Typically there are owls, coyotes, snakes, and crocodiles. It is said that herons like to hunt alone so if there is another “heron” they will most likely leave and not bother the pond/fish. If they think a predator is around they’re not going to risk getting eaten. It is recommended if you get a heron decoy that you move the decoy around every few days/weeks so that the real heron can’t tell.

We have a fish decoy called de-koi, which is tethered it floats closer to the surface. The heron doesn’t like to expend extra energy if they don’t have to — it thinks it’s getting an easy meal, which gives the real koi time to escape and hide.

Here are a few beauties that are currently in bloom at the garden center!

Darmera Peltata (Indian Rubarb)

Find these near the main display pond by the front entrance!

Indian rhubarb has tall pink flower spikes in mid spring followed by 1-2 feet wide leaves atop tall stalks. It provides an almost tropical effect to the otherwise woodland setting. Usually grown in the shade, it will nonetheless do well in full sun where the leaves turn a bright red in fall. The large rhizomes cling to rocks and dip their tails into the water, looking like green lobster tails.

Scirpus Zebrinus (Zebra Rush)

We have Zebra Rush in our aquatic plants section near the greenhouse.

For those who love the variegation of Zebra Grass, Scirpus tabernaemontani ‘Zebrinus’ offers that same color combination in a rush to complement the other bog and marsh plants in the water garden. Zebra Rush has tapered tubular stems that are horizontally banded with green and white and grows to 30″. It performs best in wet soils and full sun.

Polemonium Reptans (Creeping Jacob’s Ladder)

This beautiful light purple/blue wildflower can be found next to the barn, just off the main walkway. They feature clusters of bell-shaped flowers with colorful green, cream and reddish leaves. These are a perennial, great as a ground cover and excellent in shade or rock gardens. Flowers mid-spring to early summer.


A very, very popular perennial – you’ll find these all over the garden center as part of our display ponds as well as in our aquatic plant section near the greenhouse. They come in many, many shapes and colors and are the perfect plant in moist borders, at the edge of ponds or streams, or even in pots plunged halfway to the rim in water gardens.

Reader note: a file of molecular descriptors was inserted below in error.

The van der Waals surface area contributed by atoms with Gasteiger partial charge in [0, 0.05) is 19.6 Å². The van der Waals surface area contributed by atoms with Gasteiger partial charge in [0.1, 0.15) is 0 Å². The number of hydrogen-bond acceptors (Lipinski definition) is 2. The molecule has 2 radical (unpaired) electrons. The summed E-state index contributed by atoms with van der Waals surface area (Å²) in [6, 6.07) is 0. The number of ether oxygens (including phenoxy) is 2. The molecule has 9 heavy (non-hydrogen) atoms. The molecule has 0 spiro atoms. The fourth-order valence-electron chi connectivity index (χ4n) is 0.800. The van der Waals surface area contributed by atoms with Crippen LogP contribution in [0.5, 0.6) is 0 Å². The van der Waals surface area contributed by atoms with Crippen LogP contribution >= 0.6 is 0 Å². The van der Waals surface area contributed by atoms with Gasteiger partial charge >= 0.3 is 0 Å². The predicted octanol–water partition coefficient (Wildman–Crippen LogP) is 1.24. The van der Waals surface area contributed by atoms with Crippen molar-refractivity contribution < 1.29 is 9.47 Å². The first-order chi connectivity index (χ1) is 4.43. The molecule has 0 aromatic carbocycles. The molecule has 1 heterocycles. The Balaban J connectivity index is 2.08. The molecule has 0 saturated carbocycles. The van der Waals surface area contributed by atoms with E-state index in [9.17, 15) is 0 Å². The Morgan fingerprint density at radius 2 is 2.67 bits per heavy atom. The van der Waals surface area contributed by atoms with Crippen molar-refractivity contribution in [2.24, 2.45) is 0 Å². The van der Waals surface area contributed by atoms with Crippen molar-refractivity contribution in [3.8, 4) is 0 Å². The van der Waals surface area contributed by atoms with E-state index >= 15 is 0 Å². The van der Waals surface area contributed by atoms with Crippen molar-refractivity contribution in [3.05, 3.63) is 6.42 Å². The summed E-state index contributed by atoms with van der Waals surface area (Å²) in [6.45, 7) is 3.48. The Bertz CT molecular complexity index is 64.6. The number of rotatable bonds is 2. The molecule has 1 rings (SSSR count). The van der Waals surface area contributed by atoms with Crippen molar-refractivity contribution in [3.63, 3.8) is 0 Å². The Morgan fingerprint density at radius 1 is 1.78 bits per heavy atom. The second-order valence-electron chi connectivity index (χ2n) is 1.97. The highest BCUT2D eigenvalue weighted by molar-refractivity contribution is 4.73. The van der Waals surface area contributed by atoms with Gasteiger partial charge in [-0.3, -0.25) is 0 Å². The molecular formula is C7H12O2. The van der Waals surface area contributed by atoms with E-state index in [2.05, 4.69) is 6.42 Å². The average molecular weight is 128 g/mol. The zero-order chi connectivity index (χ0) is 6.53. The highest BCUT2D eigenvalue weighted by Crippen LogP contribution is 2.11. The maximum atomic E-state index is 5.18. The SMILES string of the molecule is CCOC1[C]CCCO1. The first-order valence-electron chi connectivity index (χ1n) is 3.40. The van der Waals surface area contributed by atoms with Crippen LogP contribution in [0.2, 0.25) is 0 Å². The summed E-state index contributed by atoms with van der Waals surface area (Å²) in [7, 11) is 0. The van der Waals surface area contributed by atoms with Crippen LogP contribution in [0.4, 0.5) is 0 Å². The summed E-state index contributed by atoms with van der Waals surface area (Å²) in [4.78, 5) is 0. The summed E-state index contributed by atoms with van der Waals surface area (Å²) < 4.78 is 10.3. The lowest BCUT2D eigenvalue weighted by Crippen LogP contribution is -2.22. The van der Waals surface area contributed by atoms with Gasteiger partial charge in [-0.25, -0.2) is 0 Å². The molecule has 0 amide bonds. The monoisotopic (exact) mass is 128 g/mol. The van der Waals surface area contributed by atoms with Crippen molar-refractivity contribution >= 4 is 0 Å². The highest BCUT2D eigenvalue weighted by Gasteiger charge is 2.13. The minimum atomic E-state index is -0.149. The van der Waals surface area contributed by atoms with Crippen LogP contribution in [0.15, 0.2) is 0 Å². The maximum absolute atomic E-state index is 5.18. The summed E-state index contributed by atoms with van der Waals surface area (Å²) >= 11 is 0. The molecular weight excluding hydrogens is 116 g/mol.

Variegated foliage will brighten any woodland or damp garden setting. The exquisite blooms emerge in early to midsummer; earlier in mildest regions. An herbaceous perennial


Have you checked out our plant database? It contains information about the plants that we sell at the nursery and more!

We have even taken it one step further and have incorporated QR codes into the database to help you save and recall information on the plants you are interested in at home or have bought from our nursery. You can bring us the saved plants from this data base to help us locate the ones you want. As well as when you come to Falling Water Gardens, you will be able to scan the plant signs to get further information about the plants and flowers.

Two fish we don’t talk about quite as much are a pair of goldfish varieties, Shubunkin and Sarasa goldfish.

Sarasa are similar in coloring to the popular Kohaku koi variety – white background with solid red markings. You can easily spot these fish in our goldfish tanks, and they look great in small and large goldfish ponds as well!

Shubunkins have a calico pattern, often with red markings on a white background and speckled with black. They feature deeply forked tails and longer fins than sarasa goldfish and are a striking addition to ponds!

Looking for tips on how to care for your koi or goldfish pond on your own? Visit our Help section on the website to learn how to net your pond, check your pH, clean your water feature and more!

It’s our annual open house, and the chance to see the venues here at the Garden Center in a mock wedding setup!

We’ll have dozens of vendors on site, everything from photographers and florists to cake designers and wedding planners. 

Tour one of three venue options at the garden center, including our stunning formal sunken garden, the upper lawn by the footbridge and the labyrinth. We have a great virtual tour of the garden center, but it’s best to see the place in person!

RSVP on our wedding website!